Village buildings were simple yet sturdy. Logs trimmed to form four-sided timbers made up the main framework. Clay, grass and other ingredients were mixed with water and treaded into a paste that was plastered on both the outside and inside of the timbered walls. Poles laid lengthwise on inverted v-shaped frames supported the roofing sod cut from the marshy margins of nearby sloughs. Grey/white calcimine covered the walls inside and helped waterproof them outside.

William’s home (starting from the street and working back) had a living room that also served as a bedroom, a kitchen, a verandah, a main bedroom, then a storage room, and a brick oven. Sod cut from the environs of a nearby slough covered the roof. Out back was the inevitable outhouse. Before long, William built a bath house patterned after those popular in Russia, and eventually a small blacksmith shop was erected. Since self sufficiency was an ingrained Doukhobor trait, the Perverseffs – like their neighbors – cultivated a large garden.

The Perverseffs and fellow immigrants soon added to their initial inventory of eight horses, five cows, four oxen, four wagons and three ploughs. Horses pulled the wagons; oxen, the ploughs.

Pioneering was at first extremely labour intensive. Grain was sown by hand broadcasting; mature crops were cut with scythes and sickles; grain was threshed by men and women wielding flails. William, good with his hands and mechanically inclined, made shovels and other needed tools and implements in his blacksmith shop. When Elizabeth (as Elizaveta came to be called) wanted a spinning wheel or Lucille (as Lusha was called in Canada) needed a garden hoe, William made them. Because money was needed to buy livestock and farm machinery, William’s son John joined other young men and walked to St. Lazare, Manitoba to work on the Grand Trunk Railway (see How the Doukhobors Build Railways). A picture taken in 1907 shows him with 18 other Doukhobor men in a work party.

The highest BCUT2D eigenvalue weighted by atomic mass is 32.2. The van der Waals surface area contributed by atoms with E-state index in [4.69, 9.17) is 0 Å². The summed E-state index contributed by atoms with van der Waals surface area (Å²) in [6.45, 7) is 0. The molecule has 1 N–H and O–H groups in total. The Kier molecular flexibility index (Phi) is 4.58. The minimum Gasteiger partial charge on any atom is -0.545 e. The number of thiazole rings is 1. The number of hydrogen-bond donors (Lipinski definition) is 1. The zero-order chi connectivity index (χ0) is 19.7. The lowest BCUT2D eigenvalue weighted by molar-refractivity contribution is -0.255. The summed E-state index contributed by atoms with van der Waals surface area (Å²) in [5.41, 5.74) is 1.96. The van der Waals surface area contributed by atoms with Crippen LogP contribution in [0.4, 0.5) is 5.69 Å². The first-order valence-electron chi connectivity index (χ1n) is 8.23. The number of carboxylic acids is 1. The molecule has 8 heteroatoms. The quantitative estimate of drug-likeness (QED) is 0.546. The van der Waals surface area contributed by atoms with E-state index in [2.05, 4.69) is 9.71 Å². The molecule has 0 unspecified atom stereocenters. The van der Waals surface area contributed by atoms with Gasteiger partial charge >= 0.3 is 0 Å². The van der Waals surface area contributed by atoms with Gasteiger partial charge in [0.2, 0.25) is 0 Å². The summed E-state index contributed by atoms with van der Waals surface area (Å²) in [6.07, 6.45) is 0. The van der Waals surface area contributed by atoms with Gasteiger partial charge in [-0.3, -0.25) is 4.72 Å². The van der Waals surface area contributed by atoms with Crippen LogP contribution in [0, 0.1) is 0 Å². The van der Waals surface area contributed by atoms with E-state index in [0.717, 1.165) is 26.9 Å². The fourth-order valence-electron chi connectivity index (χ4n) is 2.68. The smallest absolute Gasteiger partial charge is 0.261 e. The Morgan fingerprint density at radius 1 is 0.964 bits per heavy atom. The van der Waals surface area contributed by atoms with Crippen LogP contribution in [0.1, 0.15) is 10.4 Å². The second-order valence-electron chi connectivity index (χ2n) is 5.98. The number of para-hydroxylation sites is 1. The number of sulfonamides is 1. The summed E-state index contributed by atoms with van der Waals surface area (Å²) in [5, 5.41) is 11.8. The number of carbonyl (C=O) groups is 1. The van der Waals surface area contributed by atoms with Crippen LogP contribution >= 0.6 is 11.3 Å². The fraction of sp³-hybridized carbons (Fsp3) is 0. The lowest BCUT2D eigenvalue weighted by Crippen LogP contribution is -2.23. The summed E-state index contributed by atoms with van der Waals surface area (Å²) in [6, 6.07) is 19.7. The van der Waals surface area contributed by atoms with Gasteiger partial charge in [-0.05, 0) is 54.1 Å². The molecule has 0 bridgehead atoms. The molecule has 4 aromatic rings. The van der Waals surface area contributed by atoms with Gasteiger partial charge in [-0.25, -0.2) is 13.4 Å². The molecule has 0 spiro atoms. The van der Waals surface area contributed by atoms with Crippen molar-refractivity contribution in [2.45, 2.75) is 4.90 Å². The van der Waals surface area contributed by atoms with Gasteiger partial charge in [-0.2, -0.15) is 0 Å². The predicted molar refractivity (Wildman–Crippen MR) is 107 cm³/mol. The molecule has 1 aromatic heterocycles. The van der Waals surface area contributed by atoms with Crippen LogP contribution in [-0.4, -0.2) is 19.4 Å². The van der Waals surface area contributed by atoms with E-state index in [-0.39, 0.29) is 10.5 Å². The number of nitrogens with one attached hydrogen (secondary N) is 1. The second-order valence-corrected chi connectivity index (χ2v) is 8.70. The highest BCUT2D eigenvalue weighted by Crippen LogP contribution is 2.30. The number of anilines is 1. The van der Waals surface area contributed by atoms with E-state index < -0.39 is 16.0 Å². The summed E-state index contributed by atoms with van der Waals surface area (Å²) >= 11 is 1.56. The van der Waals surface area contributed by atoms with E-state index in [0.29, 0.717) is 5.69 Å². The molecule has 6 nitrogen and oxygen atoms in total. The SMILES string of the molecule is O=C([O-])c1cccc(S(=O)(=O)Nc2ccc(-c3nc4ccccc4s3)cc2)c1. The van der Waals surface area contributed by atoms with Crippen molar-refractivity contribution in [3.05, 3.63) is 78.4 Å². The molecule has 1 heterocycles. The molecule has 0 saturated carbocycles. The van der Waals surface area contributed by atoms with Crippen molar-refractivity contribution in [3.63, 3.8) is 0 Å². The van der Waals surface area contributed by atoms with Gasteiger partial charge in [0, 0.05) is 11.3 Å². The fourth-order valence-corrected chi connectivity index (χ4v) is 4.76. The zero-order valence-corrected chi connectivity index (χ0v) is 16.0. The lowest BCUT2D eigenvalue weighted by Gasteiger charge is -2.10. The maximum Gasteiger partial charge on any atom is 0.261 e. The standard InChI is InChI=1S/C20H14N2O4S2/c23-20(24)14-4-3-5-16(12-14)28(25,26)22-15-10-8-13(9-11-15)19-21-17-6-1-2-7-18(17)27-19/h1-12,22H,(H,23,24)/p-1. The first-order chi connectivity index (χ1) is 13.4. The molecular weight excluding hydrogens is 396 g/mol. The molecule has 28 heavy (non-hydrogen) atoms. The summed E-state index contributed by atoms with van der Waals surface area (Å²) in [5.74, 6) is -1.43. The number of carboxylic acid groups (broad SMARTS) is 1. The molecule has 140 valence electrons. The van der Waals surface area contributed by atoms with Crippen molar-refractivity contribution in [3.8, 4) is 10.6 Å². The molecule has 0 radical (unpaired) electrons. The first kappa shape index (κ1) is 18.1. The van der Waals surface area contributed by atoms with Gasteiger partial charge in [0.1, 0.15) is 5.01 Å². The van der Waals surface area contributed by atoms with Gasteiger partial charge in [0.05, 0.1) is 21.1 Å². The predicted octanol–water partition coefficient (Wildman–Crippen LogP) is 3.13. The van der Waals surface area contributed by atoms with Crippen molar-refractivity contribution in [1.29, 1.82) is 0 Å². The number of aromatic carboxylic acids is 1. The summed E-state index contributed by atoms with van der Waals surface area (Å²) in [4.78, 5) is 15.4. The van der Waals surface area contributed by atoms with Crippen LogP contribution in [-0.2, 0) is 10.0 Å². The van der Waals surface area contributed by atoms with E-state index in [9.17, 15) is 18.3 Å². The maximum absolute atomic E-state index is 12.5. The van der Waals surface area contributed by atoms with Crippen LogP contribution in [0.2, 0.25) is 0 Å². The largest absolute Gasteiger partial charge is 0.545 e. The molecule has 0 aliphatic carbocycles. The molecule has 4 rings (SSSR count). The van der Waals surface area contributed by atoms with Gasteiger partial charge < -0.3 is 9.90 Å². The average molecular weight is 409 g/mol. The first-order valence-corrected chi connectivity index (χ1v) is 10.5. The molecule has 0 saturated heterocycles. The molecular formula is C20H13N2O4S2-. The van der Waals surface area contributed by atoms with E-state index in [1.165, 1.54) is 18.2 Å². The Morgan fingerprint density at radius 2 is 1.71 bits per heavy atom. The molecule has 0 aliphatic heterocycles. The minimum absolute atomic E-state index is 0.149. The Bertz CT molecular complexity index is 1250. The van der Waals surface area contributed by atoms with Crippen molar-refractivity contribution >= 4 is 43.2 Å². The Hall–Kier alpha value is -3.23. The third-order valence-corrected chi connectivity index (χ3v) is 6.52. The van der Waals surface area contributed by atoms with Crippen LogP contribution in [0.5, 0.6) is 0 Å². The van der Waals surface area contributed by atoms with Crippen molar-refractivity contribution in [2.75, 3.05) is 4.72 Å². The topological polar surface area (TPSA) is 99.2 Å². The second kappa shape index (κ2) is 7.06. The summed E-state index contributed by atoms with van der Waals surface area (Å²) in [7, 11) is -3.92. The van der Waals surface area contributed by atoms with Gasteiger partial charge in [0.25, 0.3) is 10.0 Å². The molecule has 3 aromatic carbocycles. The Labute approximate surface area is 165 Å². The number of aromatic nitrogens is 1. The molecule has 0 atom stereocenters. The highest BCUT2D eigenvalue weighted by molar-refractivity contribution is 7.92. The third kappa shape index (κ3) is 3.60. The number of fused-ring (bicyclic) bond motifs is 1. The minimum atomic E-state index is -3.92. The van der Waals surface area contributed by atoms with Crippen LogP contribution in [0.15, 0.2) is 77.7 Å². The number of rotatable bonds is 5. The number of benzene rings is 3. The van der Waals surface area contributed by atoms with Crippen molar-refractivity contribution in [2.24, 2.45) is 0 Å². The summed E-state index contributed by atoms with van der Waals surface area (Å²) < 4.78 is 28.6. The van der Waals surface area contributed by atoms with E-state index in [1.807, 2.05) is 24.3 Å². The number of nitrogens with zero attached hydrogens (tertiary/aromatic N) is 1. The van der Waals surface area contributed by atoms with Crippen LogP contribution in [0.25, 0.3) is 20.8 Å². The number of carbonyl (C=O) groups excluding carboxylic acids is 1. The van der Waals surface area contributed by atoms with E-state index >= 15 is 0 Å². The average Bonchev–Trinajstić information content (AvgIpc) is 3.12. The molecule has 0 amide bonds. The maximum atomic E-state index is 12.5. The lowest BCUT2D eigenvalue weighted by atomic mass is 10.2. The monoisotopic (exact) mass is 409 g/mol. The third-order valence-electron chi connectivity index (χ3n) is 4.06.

When time permitted, Lucille and the other women earned money, too, gathering seneca root, considered to have medicinal benefits, and selling their fine needlework or trading it for things they needed.

John and Lucille began their Canadian family in 1901 when John Ivan “Jack” was born. Agatha (my mother) followed in 1904; Nicholas “Nick” in 1907, Nita in 1911, and Mary “Marion” in 1919. John and Lucille’s first-born daughter was lost in childbirth during the sea voyage to Canada. What became known as Haralowka School opened in 1911 three quarters of a mile southeast of the village and all five children went there, with Marion also attending a new, larger brick school erected a half mile north which opened in 1930.

This image of a Haralowka home was found among the Perverseff collection or pictures and may have been the family home. It is typical of those at the time–squared log construction, a plaster covering painted with calcimine and with a sod roof. A buggy or what was often called a “democrat” is parked beside the home.